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Thread: HP vs LP

  1. #1
    TadPole DiverDan28's Avatar
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    HP vs LP

    Hey everyone. Can someone explain the diffrence between HP tanks and LP tanks. I have AL 80s and looking at steel to lose lead. I dive fresh water and am looking for 120s or 100s. Also if a HP 120 can hold 130 why don't we call them steel 130? Just curious? And lastly with the huge price difference are HP tanks really worth it.

  2. #2
    Grouper
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    My take is that (at least locally) dive shops don't want to run their compressors up to the pressure required for HP. I've heard them say that it puts strain on them and so they charge extra. Also a hot fill (which comes up short once cool) is more likely. Another thing to consider is that (I think) you need a din connecton for HP. I've also heard that LP puts less strain on your equipment. Don't know how much of any of that is true.

    As far as fill pressure. My Faber LP's can only be filled to 2640 psi here. I'm told that in Europe, with a higher rated burst disk and the din connection that they are filled to 5000 psi. Same caveat.

  3. #3
    Megalodon
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    The advantage to the HP is itís a smaller package for more air. A HP119x8 is 24Ē w/o valve and the HP121x8 is an insane 29Ē (want one?Iíll sell you mineÖ.). Getting a full fill at times is problematic and a hot fill is common, no matter how slow they fill.

    The advantage to a LP while bigger can get a full fill at lower psi and will also put less stress on you regulator when you consider 2650 vs. 3442. A lot of cave divers will overfill the LP steel tanks to get more air. If you went big with the LP121, you get 138cuft at 3000psi. The overfill debate is ongoing and interesting to say the least so Iíll leave it alone.

    My personal favorite is the Faber LP85: Itís fairly small, easy to carry at 35lbs full and if I get a bit of an overfill, Iím not worried.

    As far as value, Give the life expectancy of steel and the forgiveness with overpressure, I think they are.

    I once saved a man in Wichita just to watch him dive...(inventor)

  4. #4
    Quote Originally Posted by DiverDan28 View Post
    Hey everyone. Can someone explain the diffrence between HP tanks and LP tanks. I have AL 80s and looking at steel to lose lead. I dive fresh water and am looking for 120s or 100s. Also if a HP 120 can hold 130 why don't we call them steel 130? Just curious? And lastly with the huge price difference are HP tanks really worth it.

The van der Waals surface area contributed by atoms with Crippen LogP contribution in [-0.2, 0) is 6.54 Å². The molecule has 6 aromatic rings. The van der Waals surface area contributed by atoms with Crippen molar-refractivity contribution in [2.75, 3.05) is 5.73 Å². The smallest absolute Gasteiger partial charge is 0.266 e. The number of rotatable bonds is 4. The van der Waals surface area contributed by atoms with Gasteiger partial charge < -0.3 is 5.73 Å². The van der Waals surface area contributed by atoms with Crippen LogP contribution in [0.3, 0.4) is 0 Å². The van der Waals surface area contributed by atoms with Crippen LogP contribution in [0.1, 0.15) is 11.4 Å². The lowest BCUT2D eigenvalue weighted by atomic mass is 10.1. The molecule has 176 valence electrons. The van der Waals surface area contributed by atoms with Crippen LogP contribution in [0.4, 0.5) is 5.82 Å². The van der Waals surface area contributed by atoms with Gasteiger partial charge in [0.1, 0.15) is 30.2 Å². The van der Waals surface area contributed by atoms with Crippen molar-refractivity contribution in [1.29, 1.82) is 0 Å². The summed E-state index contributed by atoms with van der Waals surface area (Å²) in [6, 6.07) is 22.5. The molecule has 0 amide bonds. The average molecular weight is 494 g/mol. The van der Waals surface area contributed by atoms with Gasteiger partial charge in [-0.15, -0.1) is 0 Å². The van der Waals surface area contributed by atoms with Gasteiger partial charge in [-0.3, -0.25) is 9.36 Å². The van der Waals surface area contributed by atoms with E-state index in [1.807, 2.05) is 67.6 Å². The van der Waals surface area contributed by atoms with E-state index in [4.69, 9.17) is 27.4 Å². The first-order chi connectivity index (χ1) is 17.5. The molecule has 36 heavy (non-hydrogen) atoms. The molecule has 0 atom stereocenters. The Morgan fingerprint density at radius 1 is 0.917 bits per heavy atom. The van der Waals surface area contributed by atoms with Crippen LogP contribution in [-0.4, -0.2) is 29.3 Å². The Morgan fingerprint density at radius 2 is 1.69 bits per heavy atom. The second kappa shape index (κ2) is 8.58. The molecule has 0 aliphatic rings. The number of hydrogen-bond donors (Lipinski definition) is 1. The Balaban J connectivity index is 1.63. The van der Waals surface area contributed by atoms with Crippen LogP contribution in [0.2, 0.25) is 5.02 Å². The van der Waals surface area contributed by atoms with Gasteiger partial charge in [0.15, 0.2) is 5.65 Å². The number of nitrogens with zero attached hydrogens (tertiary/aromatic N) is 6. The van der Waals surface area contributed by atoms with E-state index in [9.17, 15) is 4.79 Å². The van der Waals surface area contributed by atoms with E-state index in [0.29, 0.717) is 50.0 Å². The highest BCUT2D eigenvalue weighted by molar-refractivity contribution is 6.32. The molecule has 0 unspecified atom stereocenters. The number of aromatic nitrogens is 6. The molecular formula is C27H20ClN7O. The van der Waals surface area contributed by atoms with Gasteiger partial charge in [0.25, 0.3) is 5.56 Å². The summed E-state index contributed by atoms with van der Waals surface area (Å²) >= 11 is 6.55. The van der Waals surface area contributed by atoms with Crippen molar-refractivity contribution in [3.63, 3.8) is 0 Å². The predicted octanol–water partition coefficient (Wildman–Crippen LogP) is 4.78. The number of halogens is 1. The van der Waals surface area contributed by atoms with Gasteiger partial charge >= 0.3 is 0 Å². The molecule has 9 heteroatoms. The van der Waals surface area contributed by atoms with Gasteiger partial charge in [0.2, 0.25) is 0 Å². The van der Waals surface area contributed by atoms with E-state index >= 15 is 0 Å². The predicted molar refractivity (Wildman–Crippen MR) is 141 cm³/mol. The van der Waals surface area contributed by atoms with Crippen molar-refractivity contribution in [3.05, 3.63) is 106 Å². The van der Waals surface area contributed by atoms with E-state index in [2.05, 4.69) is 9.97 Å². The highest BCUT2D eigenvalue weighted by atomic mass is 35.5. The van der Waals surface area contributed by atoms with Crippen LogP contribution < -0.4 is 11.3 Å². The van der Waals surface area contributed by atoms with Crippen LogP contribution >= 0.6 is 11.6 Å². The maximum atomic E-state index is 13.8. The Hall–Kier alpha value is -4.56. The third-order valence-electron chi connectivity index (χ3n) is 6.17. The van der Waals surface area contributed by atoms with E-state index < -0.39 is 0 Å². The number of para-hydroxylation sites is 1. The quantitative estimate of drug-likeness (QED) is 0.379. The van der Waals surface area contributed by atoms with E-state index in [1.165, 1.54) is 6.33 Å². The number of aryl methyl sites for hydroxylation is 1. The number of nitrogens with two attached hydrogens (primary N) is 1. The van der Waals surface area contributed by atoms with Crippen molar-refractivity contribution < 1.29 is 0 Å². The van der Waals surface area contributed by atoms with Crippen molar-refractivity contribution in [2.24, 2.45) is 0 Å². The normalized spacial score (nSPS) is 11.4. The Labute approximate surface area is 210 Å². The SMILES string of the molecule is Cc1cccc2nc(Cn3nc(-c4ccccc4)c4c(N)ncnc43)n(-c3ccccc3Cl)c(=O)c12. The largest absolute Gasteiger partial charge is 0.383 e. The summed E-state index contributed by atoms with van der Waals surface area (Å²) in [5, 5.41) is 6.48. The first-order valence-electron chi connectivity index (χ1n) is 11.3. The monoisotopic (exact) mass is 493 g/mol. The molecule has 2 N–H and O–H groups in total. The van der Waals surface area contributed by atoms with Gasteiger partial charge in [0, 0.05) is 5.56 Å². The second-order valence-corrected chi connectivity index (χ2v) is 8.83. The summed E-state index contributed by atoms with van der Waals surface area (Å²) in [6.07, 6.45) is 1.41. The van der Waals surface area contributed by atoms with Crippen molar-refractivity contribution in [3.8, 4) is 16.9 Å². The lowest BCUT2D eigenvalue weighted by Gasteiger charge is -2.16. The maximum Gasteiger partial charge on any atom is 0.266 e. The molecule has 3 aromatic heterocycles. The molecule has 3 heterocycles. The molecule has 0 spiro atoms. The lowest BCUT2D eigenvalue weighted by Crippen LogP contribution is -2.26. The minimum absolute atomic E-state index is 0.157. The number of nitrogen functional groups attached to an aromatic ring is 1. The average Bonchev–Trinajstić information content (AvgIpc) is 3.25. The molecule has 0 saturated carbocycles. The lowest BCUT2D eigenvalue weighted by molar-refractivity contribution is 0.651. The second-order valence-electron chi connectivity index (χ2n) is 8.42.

There is HP then there is HP. The original HP tanks were 3500 PSI and only DIN valves. The idea of having 3500 PSI or higher and a Yoke valve was frowned upon. Someone came out with a 3442 PSI tank. They still called it HP but now you can use it with Yoke valves. So if your regulators are Yoke valves you have to go with 3442 PSI or lower.

    LP tanks are typically 2400 PSI. When you buy them they have a plus rating (+) and can be filled to 10% beyond 2400 PSI or 2640 PSI. During hydrostatic testing they determine if they can still have the (+) rating. If they can they stamp them with a (+) and you can fill them to 2640 PSI but there is always a chance they won't get the plus rating and you can only fill them to 2400 PSI. If the tank is say a LP121 then you can fill it to 121 cu.ft. @ 2640 PSI. This means if you don't get the plus rating an LP121 is really 110 cu.ft. It is rare to get an LP tank which does not get a plus rating but it can happen. More often I have seen shops fail to test the tank for the plus rating and it comes back without the (+). You then have to pay to get it re-tested, complain to the store and see if they'll re-test it properly, wait 5 years until you need to have it tested again.

    Why is an HP119 really 123 cu.ft.? Good question. A lot of people have asked this and I've never seen a good answer. I think you'd have to ask someone at Worthington or Faber. Divers, shops, distributors, etc. have never given me a good answer. Some guess it is marketing. They came out with an HP119 expecting it to be around 119 cu.ft. They market it as the HP119 and later find out it is really 123 cu.ft. Rather than change the name to HP123 they just stick with HP119.